Castro Reaffirms His Import Monopoly

Tuesday, July 15, 2014
From Cuban state media:

New Customs rules aim to curtail illegal imports, profiteering

The Cuban Customs agency has issued new regulations to control the massive flow of goods brought in from abroad by Cuban travelers.

The Cuban Customs agency has issued new regulations to control the massive flow of goods brought in from abroad by Cuban travelers to be sold for profit, several official publications announced last week.

Resolutions 206, 207 and 208 of General Customs of the Republic (AGR) and Resolution 300 of the Ministry of Finance and Prices (MFP) will take effect on Sept. 1, the daily Juventud Rebelde reported, citing the Justice Ministry’s Official Gazette No. 30.

The updating of the Customs policy applied since 2011 comes after agency officials noticed “the large volume of imports made by natural persons intended for commercial sale and profiteering, under the protection of rules established for the importation [of goods] without commercial purpose,” the newspaper says.

The new rules are intended “to protect our economy and stimulate the production and sale in our country” of goods that are available on the island or can be produced there.

For years now, many Cubans who live abroad, or have traveled abroad, have been returning to their homeland with enormous amounts of merchandise that, they claim, is personal property but that they sell in private transactions or through street vendors.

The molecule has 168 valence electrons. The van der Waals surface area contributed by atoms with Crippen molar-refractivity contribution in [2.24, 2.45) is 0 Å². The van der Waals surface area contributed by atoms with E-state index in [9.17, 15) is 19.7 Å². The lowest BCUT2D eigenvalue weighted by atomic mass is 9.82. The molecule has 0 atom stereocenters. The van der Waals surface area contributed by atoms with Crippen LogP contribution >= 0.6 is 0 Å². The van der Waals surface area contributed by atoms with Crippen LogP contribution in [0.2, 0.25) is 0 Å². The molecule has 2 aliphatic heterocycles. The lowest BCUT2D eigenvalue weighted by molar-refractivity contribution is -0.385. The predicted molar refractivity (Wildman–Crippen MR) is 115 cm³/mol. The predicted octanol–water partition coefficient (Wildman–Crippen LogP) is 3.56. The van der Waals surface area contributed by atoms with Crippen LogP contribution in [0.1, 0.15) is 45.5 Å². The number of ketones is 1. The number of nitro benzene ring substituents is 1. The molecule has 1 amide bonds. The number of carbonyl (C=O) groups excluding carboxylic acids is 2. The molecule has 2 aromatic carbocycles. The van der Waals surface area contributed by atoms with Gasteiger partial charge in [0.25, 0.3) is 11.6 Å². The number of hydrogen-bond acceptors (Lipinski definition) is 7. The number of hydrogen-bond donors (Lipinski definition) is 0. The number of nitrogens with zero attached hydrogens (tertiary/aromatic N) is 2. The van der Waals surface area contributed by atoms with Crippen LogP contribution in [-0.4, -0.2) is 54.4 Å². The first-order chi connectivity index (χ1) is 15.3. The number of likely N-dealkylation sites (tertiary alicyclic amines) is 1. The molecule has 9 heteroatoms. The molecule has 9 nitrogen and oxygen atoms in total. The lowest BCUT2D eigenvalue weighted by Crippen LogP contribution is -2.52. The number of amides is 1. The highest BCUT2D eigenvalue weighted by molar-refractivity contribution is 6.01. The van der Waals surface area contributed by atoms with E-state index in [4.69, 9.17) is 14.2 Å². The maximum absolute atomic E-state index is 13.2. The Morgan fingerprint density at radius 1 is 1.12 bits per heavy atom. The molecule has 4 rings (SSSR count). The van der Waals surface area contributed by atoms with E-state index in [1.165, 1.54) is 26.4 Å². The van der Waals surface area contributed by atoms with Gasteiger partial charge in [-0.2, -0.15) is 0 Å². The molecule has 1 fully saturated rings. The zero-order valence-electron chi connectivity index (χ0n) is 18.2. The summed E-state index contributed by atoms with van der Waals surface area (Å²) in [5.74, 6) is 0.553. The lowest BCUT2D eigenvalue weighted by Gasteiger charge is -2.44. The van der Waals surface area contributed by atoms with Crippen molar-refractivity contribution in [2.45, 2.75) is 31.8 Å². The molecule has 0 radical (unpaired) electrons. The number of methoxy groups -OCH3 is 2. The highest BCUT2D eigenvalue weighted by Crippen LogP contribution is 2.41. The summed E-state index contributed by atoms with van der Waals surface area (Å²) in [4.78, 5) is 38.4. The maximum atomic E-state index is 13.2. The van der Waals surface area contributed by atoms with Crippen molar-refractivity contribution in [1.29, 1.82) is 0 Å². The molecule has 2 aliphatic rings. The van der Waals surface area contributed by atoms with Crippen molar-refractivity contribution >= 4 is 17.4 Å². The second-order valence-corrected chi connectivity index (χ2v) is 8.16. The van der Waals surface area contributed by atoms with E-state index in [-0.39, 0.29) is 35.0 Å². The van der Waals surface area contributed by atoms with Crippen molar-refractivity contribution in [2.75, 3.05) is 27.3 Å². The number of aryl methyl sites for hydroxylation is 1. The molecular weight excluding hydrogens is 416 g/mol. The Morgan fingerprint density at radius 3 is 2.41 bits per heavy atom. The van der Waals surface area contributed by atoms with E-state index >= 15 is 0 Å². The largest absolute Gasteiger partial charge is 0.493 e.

Normally, the merchandise is assessed by Customs at the personal rate, not the commercial rate. But all that is going to change this year.

The new regulations “establish new limits to the quantities of products, which will enable [Customs] to determine the commercial nature of the importations made by natural persons,” Juventud Rebelde says. A new “Appraisal List” is established to assess the value of non-commercial importations made by travelers.

Much of the importation is done by paid messengers or couriers known as “mules” who commute constantly to Cuba, carrying merchandise they claim to be theirs but that, in fact, is meant for commercial resale at a profit.

Also, a new tax/fee schedule is applied to unaccompanied merchandise sent by natural persons abroad by air, sea, or postal services.

According to Resolution 206, a study done by Customs indicated the need “to modify the quantities that Customs will take into account to determine the limit of the commercial nature of the importations done by natural persons, according to the type of article or product in question, when — by its nature, quantity, functions or repeated importation — it is shown that [the importation] is made with commercial objectives.”

If a Customs inspector determines that the importation is not personal but commercial, he may confiscate all of it, except for the carrier’s personal effects. The total value of the articles brought in (other than personal effects) may not exceed 1,000 convertible pesos (CUC) or US$1,000.